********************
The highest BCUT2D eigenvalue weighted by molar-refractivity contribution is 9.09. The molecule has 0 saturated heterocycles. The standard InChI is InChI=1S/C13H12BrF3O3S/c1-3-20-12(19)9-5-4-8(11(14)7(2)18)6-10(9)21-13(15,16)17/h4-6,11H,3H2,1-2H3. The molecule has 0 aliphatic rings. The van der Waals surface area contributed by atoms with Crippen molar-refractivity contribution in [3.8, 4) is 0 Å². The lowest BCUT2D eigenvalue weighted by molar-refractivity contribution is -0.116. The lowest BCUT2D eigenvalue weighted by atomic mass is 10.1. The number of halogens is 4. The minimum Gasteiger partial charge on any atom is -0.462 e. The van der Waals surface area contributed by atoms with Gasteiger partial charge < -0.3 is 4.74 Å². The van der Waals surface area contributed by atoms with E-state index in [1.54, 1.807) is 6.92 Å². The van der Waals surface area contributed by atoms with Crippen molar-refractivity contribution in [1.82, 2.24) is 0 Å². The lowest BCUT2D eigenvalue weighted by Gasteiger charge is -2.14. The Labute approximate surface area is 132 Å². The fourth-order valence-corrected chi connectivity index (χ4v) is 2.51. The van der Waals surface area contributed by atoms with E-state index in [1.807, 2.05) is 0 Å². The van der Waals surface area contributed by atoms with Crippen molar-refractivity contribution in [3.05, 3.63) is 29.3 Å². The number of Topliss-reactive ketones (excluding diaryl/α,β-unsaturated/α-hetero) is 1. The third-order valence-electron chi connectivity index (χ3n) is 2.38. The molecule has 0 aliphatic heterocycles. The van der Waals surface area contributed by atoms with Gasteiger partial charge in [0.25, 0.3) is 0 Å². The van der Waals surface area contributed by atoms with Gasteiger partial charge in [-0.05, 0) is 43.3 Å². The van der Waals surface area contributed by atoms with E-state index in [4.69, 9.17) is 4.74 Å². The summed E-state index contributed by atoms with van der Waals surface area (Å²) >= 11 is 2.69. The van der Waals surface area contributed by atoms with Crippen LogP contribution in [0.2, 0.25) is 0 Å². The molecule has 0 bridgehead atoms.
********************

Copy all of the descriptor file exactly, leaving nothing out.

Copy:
The highest BCUT2D eigenvalue weighted by molar-refractivity contribution is 9.09. The molecule has 0 saturated heterocycles. The standard InChI is InChI=1S/C13H12BrF3O3S/c1-3-20-12(19)9-5-4-8(11(14)7(2)18)6-10(9)21-13(15,16)17/h4-6,11H,3H2,1-2H3. The molecule has 0 aliphatic rings. The van der Waals surface area contributed by atoms with Crippen molar-refractivity contribution in [3.8, 4) is 0 Å². The lowest BCUT2D eigenvalue weighted by molar-refractivity contribution is -0.116. The lowest BCUT2D eigenvalue weighted by atomic mass is 10.1. The number of halogens is 4. The minimum Gasteiger partial charge on any atom is -0.462 e. The van der Waals surface area contributed by atoms with Gasteiger partial charge < -0.3 is 4.74 Å². The van der Waals surface area contributed by atoms with E-state index in [1.54, 1.807) is 6.92 Å². The van der Waals surface area contributed by atoms with Crippen molar-refractivity contribution in [1.82, 2.24) is 0 Å². The lowest BCUT2D eigenvalue weighted by Gasteiger charge is -2.14. The Labute approximate surface area is 132 Å². The fourth-order valence-corrected chi connectivity index (χ4v) is 2.51. The van der Waals surface area contributed by atoms with E-state index in [1.807, 2.05) is 0 Å². The van der Waals surface area contributed by atoms with Crippen molar-refractivity contribution in [3.05, 3.63) is 29.3 Å². The number of Topliss-reactive ketones (excluding diaryl/α,β-unsaturated/α-hetero) is 1. The third-order valence-electron chi connectivity index (χ3n) is 2.38. The molecule has 0 aliphatic heterocycles. The van der Waals surface area contributed by atoms with Gasteiger partial charge in [0.25, 0.3) is 0 Å². The van der Waals surface area contributed by atoms with Gasteiger partial charge in [-0.05, 0) is 43.3 Å². The van der Waals surface area contributed by atoms with E-state index in [4.69, 9.17) is 4.74 Å². The summed E-state index contributed by atoms with van der Waals surface area (Å²) >= 11 is 2.69. The van der Waals surface area contributed by atoms with Crippen LogP contribution in [0.2, 0.25) is 0 Å². The molecule has 0 bridgehead atoms.